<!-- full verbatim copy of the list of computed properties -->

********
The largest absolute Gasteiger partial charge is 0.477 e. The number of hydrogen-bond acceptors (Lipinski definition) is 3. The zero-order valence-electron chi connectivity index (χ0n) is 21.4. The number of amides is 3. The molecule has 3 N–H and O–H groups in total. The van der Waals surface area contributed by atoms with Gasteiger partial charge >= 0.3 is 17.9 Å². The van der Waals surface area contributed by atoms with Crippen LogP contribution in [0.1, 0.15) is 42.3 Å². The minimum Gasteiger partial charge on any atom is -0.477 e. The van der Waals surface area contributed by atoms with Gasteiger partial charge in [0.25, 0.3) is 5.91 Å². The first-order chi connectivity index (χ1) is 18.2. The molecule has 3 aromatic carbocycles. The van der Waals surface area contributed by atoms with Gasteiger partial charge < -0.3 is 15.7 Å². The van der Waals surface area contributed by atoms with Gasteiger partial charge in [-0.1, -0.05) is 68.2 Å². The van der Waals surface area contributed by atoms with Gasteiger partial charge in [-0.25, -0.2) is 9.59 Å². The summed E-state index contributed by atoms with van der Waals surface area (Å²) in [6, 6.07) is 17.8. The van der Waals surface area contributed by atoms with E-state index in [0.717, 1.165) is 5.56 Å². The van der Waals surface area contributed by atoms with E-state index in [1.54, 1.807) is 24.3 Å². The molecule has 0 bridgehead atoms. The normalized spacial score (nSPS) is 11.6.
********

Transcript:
The largest absolute Gasteiger partial charge is 0.477 e. The number of hydrogen-bond acceptors (Lipinski definition) is 3. The zero-order valence-electron chi connectivity index (χ0n) is 21.4. The number of amides is 3. The molecule has 3 N–H and O–H groups in total. The van der Waals surface area contributed by atoms with Gasteiger partial charge >= 0.3 is 17.9 Å². The van der Waals surface area contributed by atoms with Crippen LogP contribution in [0.1, 0.15) is 42.3 Å². The minimum Gasteiger partial charge on any atom is -0.477 e. The van der Waals surface area contributed by atoms with Gasteiger partial charge in [0.25, 0.3) is 5.91 Å². The first-order chi connectivity index (χ1) is 18.2. The molecule has 3 aromatic carbocycles. The van der Waals surface area contributed by atoms with Gasteiger partial charge < -0.3 is 15.7 Å². The van der Waals surface area contributed by atoms with Gasteiger partial charge in [-0.1, -0.05) is 68.2 Å². The van der Waals surface area contributed by atoms with Gasteiger partial charge in [-0.25, -0.2) is 9.59 Å². The summed E-state index contributed by atoms with van der Waals surface area (Å²) in [6, 6.07) is 17.8. The van der Waals surface area contributed by atoms with E-state index in [0.717, 1.165) is 5.56 Å². The van der Waals surface area contributed by atoms with E-state index in [1.54, 1.807) is 24.3 Å². The molecule has 0 bridgehead atoms. The normalized spacial score (nSPS) is 11.6.